To depend on one's children or to depend on oneself: Savings for old-ageand children's impact on wealth
2013 (English)In: The History of the Family, ISSN 1081-602X, Vol. 18, no 4, 510-532 p.Article in journal (Refereed) Published
How did workers make provisions for old age before the introduction of old agepensions? What was the relative importance of dependence on children and saving forold age respectively? This article concerns the transition from a traditional familybasedsystem for economic support in old age to a more modern system. Regarding thenineteenth century, studies have shown that (a) savings generally were insufficient forfull retirement, and that (b) families were dependent on children’s incomes when thebreadwinner became older. Little attention has been paid to the question of how therelative importance of these two alternatives changed during the century. This questionis addressed here in a cross-sectional study of net wealth based on probate inventoriesfor three Swedish towns in the 1820s and the 1900s.The results show that in general the economic importance of children was largeramong the lower socio-economic strata. They also reveal that net costs for havingchildren increased between the investigated periods. This means that dependence onchildren became more expensive. Consequently, the economic importance of thisalternative decreased. This may have been a strong motive for the fertility transition.On the other hand, net wealth for workers increased at the end of the nineteenthcentury. Financial assets constituted a great part of the increase. Workers with childrenhad less financial savings than those without children, showing that there was a conflictbetween the traditional and the modern systems for support in old age. However, still atthe turn of the twentieth century funds were generally too small to allow an old workerto retire. These results indicate that neither the old, nor the modern systems, fullysatisfied the need for support in old age. This may explain why several WesternEuropean countries introduced old age pensions at the beginning of the twentiethcentury.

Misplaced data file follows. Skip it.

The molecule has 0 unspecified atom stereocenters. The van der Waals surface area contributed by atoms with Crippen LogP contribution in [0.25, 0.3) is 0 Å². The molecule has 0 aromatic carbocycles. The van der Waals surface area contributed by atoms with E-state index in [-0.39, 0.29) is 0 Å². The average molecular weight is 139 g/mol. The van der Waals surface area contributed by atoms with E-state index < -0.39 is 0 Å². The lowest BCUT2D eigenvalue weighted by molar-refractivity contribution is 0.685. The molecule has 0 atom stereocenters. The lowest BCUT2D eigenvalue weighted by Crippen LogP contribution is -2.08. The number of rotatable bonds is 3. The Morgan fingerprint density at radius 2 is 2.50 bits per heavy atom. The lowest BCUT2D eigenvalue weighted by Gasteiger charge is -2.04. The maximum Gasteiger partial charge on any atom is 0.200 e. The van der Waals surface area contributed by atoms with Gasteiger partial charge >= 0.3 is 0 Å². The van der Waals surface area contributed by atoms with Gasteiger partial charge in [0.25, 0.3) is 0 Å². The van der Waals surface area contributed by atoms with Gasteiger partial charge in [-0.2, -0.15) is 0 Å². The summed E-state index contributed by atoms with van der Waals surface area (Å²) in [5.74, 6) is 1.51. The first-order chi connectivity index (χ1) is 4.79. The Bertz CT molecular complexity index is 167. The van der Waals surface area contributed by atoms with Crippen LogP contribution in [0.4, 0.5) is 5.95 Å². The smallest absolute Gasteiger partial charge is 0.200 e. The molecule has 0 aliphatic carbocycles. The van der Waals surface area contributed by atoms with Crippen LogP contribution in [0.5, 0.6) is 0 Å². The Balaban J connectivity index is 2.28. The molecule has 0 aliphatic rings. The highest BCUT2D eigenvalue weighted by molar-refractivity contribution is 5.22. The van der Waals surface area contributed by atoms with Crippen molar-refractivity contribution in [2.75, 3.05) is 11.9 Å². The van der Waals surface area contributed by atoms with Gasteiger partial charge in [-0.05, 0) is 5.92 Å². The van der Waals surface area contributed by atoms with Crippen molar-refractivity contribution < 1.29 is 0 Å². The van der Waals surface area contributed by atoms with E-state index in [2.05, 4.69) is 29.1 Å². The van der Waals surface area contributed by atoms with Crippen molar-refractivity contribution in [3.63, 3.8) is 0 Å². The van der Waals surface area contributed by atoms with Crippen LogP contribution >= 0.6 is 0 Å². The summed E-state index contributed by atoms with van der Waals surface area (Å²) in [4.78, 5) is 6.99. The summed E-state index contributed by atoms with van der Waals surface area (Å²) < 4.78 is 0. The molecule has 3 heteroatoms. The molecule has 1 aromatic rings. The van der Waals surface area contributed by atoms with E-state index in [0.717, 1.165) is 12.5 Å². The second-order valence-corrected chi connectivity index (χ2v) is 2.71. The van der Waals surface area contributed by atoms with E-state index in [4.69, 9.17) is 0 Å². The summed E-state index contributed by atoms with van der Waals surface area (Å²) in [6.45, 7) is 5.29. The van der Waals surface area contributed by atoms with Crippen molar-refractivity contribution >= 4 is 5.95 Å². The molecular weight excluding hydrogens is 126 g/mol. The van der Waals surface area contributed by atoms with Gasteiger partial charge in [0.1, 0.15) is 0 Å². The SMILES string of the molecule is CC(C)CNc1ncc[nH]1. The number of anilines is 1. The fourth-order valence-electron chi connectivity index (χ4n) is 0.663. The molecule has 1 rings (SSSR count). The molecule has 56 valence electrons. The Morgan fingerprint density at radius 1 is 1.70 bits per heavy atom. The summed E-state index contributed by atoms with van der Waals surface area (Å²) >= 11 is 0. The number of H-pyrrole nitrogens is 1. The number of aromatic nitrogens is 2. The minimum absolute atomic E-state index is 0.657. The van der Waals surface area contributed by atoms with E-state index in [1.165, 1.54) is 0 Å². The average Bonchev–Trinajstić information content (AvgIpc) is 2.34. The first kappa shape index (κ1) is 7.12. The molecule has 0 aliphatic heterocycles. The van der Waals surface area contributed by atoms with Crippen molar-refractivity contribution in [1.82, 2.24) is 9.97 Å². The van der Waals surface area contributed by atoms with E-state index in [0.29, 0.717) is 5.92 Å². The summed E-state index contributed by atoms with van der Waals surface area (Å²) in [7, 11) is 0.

Place, publisher, year, edition, pages
London, 2013. Vol. 18, no 4, 510-532 p.
provision for old age, savings, old age, workers, master artisans, children, financial assets, urban Sweden, cross-sectional study, probate inventories
Research subject Economic History
IdentifiersURN: urn:nbn:se:uu:diva-209737DOI: 10.1080/1081602X.2013.836458ISI: 000326014200008OAI: oai:DiVA.org:uu-209737DiVA: diva2:659312
ProjectsFamily saving in a life cycle perspective